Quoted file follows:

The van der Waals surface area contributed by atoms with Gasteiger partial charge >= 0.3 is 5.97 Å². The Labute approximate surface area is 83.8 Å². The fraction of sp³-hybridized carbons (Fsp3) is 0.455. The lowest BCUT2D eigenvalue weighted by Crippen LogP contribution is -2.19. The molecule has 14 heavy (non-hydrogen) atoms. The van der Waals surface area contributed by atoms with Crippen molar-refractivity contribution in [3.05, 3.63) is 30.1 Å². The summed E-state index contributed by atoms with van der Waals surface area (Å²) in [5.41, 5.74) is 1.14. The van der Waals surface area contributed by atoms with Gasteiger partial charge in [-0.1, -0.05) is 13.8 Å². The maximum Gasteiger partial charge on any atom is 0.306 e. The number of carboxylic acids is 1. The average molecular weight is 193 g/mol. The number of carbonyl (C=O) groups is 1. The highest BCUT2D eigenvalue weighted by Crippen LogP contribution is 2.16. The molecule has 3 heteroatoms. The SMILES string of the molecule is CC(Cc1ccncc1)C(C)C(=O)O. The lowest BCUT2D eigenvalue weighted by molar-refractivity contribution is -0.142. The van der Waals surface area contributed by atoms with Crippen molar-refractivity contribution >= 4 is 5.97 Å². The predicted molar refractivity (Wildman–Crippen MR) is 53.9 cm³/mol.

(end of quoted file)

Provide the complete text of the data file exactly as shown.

The van der Waals surface area contributed by atoms with Gasteiger partial charge >= 0.3 is 5.97 Å². The Labute approximate surface area is 83.8 Å². The fraction of sp³-hybridized carbons (Fsp3) is 0.455. The lowest BCUT2D eigenvalue weighted by Crippen LogP contribution is -2.19. The molecule has 14 heavy (non-hydrogen) atoms. The van der Waals surface area contributed by atoms with Crippen molar-refractivity contribution in [3.05, 3.63) is 30.1 Å². The summed E-state index contributed by atoms with van der Waals surface area (Å²) in [5.41, 5.74) is 1.14. The van der Waals surface area contributed by atoms with Gasteiger partial charge in [-0.1, -0.05) is 13.8 Å². The maximum Gasteiger partial charge on any atom is 0.306 e. The number of carboxylic acids is 1. The average molecular weight is 193 g/mol. The number of carbonyl (C=O) groups is 1. The highest BCUT2D eigenvalue weighted by Crippen LogP contribution is 2.16. The molecule has 3 heteroatoms. The SMILES string of the molecule is CC(Cc1ccncc1)C(C)C(=O)O. The lowest BCUT2D eigenvalue weighted by molar-refractivity contribution is -0.142. The van der Waals surface area contributed by atoms with Crippen molar-refractivity contribution >= 4 is 5.97 Å². The predicted molar refractivity (Wildman–Crippen MR) is 53.9 cm³/mol.